The significance of the title, Confessions of a Transsexual Physician, was not lost on this reviewer, as the author, Dr. Jessica Birch, a former practicing Catholic, pulls no punches in terms of the intimate revelations expressed in this extremely frank memoir. ”Confessions” provides an often sad and gut-wrenching glimpse into the life of an individual who happens to be a physician who is also an MTF transsexual, taking us on a journey through childhood, early adulthood, marriage and family, gender transition and beyond.
In so doing, this memoir provides a very up-front and self-critical case study of a person who has a history of making impulsive, sometimes narcissistic, co-dependent, oft obsessive and/or self-destructive decisions. However, it is a touching book that is ultimately about a human being who originally viewed herself as a victim, not accepting much responsibility for her actions, but has finally come to terms with her life. She has done so after moving on to her new gender role and repairing and improving those relationships she could salvage while building fresh and strong friendships with others who are now in her circle while developing brand new interests and outlooks.
The writer, a person who experienced intense gender dysphoric feelings from her earliest memories, relates an honest and gripping account of her difficult journey across gender roles, pulling no punches in her account of the struggles toward self-acceptance as she moves us through her transition. Most importantly, her story makes a powerful case for the "normalization" of transgender issues. Here is a person who, until later life was a tortured and depressed individual who often went to extremes in an attempt to obtain relief from the suffering of existential angst in an attempt to lead a happier, more fulfilling life. It is well-written true-life tale about someone born into the wrong body, resulting in a sad and extremely painful life of trying to fit unnaturally in to a male gender role, eventually leading to an impulsive, headlong “damn the torpedoes” and “take no prisoners” approach to gender transition that eventually rights itself to what appears to be, at least for now, a peaceful, serene if not yet totally happy ending.
This well-written, exciting, titillating, yet often depressing memoir held my interest from start to finish. Although this book could have benefited by a slightly better editing job to remove some of the redundancies that were included, overall it was an extremely compelling read. I was impressed with the author’s writing style as demonstrated by her wonderful flowing passages, her literacy and insights while occasionally providing a glimpse of a doctor’s technical, clinical and scientific approach. But what I enjoyed most about this memoir were the frequent portions that provide a rather touching reading experience, such as the author's descriptions of the loving relationship she finally developed with her mother, a person who abused her as a child, and whose love and acceptance she sought over the years until finally gaining it in a female gender role.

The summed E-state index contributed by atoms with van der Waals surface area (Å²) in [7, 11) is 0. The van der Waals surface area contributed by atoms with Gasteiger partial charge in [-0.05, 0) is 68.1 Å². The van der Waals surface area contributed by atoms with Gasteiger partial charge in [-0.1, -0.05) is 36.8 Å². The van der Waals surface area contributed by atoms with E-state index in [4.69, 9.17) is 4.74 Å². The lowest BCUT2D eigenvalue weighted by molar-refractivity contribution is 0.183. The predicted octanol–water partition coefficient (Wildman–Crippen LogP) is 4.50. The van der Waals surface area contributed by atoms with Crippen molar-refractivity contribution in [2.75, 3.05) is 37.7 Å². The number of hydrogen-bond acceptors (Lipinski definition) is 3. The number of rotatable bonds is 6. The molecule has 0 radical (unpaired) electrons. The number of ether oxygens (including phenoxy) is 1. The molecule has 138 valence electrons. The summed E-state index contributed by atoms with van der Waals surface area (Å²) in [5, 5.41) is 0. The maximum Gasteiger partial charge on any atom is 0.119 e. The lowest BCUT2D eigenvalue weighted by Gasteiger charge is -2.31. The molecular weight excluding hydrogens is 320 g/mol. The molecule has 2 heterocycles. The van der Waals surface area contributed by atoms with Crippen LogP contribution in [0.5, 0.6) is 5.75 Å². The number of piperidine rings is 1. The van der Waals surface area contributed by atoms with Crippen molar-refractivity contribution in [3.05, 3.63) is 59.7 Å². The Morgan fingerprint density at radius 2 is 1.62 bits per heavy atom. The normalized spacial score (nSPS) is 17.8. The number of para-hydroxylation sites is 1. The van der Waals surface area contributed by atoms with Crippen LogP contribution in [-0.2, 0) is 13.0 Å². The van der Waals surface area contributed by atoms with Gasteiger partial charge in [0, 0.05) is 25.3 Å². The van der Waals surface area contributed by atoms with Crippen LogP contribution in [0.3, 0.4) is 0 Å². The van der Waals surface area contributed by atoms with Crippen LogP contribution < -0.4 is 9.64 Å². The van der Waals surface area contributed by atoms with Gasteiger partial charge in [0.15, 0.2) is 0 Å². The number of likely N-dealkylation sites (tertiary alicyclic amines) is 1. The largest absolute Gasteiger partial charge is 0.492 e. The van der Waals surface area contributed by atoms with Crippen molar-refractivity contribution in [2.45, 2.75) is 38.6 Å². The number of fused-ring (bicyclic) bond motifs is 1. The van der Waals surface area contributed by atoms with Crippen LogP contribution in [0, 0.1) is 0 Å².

I also appreciated how the author candidly reveals the side of her that contains some serious emotional issues she would have been much better served to have first worked out before making her gender change. I believe that in the final analysis she would acknowledge that handling these problems first might have been preferable to adopting behaviors that were tantamount to rejecting family and friends in an impulsive and headlong plunge to find herself by getting to what she perceived to be the root of her problems, her gender. Ultimately, she realized that even with such a dramatic life change, the basic unresolved issues always re-emerge. All and all, this powerhouse work is a wonderful and moving memoir that underneath it all presents a logical rationale for enabling people to be who they really are.
[Reviewed by Samuel]